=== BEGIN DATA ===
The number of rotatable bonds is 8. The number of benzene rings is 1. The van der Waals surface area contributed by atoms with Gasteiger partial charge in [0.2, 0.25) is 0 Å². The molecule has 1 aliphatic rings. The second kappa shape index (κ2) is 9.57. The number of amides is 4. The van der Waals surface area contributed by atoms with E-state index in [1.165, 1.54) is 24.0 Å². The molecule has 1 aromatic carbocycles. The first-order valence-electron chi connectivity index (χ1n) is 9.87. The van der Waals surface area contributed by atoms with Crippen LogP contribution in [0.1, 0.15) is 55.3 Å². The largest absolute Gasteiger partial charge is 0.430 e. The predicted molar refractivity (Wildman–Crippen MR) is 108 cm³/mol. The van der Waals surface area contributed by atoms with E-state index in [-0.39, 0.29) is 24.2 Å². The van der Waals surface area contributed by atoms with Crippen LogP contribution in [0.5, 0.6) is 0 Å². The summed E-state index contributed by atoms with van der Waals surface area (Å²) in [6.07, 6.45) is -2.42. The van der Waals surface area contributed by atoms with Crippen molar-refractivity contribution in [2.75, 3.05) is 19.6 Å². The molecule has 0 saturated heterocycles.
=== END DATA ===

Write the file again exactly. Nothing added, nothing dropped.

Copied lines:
The number of rotatable bonds is 8. The number of benzene rings is 1. The van der Waals surface area contributed by atoms with Gasteiger partial charge in [0.2, 0.25) is 0 Å². The molecule has 1 aliphatic rings. The second kappa shape index (κ2) is 9.57. The number of amides is 4. The van der Waals surface area contributed by atoms with E-state index in [1.165, 1.54) is 24.0 Å². The molecule has 1 aromatic carbocycles. The first-order valence-electron chi connectivity index (χ1n) is 9.87. The van der Waals surface area contributed by atoms with Crippen LogP contribution in [0.1, 0.15) is 55.3 Å². The largest absolute Gasteiger partial charge is 0.430 e. The predicted molar refractivity (Wildman–Crippen MR) is 108 cm³/mol. The van der Waals surface area contributed by atoms with E-state index in [-0.39, 0.29) is 24.2 Å². The van der Waals surface area contributed by atoms with Crippen LogP contribution in [0.5, 0.6) is 0 Å². The summed E-state index contributed by atoms with van der Waals surface area (Å²) in [6.07, 6.45) is -2.42. The van der Waals surface area contributed by atoms with Crippen molar-refractivity contribution in [2.75, 3.05) is 19.6 Å². The molecule has 0 saturated heterocycles.